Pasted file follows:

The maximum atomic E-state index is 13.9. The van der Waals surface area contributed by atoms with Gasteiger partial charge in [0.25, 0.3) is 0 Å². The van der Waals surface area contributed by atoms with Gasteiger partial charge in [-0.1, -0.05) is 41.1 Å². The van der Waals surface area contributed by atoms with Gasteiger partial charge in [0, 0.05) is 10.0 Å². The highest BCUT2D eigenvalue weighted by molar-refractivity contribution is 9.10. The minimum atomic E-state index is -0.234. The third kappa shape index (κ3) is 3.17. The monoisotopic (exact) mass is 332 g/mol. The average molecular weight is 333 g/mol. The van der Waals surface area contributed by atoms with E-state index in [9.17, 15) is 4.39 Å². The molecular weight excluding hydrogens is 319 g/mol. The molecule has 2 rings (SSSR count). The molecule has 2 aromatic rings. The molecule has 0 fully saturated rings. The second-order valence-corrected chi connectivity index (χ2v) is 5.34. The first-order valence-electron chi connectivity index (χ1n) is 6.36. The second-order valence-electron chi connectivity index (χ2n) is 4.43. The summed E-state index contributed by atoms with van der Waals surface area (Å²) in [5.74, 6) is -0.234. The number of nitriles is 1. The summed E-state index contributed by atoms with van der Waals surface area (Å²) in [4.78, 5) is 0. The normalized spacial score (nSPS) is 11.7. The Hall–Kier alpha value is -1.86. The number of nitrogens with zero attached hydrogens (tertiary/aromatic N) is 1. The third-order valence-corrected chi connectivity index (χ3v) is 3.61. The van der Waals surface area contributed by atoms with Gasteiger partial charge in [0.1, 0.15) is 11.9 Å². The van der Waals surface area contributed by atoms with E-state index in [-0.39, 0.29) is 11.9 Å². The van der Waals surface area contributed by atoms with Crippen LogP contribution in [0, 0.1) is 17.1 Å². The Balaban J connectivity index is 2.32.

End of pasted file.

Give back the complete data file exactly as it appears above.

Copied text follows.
The maximum atomic E-state index is 13.9. The van der Waals surface area contributed by atoms with Gasteiger partial charge in [0.25, 0.3) is 0 Å². The van der Waals surface area contributed by atoms with Gasteiger partial charge in [-0.1, -0.05) is 41.1 Å². The van der Waals surface area contributed by atoms with Gasteiger partial charge in [0, 0.05) is 10.0 Å². The highest BCUT2D eigenvalue weighted by molar-refractivity contribution is 9.10. The minimum atomic E-state index is -0.234. The third kappa shape index (κ3) is 3.17. The monoisotopic (exact) mass is 332 g/mol. The average molecular weight is 333 g/mol. The van der Waals surface area contributed by atoms with E-state index in [9.17, 15) is 4.39 Å². The molecular weight excluding hydrogens is 319 g/mol. The molecule has 2 rings (SSSR count). The molecule has 2 aromatic rings. The molecule has 0 fully saturated rings. The second-order valence-corrected chi connectivity index (χ2v) is 5.34. The first-order valence-electron chi connectivity index (χ1n) is 6.36. The second-order valence-electron chi connectivity index (χ2n) is 4.43. The summed E-state index contributed by atoms with van der Waals surface area (Å²) in [5.74, 6) is -0.234. The number of nitriles is 1. The summed E-state index contributed by atoms with van der Waals surface area (Å²) in [4.78, 5) is 0. The normalized spacial score (nSPS) is 11.7. The Hall–Kier alpha value is -1.86. The number of nitrogens with zero attached hydrogens (tertiary/aromatic N) is 1. The third-order valence-corrected chi connectivity index (χ3v) is 3.61. The van der Waals surface area contributed by atoms with Gasteiger partial charge in [0.1, 0.15) is 11.9 Å². The van der Waals surface area contributed by atoms with E-state index in [-0.39, 0.29) is 11.9 Å². The van der Waals surface area contributed by atoms with Crippen LogP contribution in [0, 0.1) is 17.1 Å². The Balaban J connectivity index is 2.32.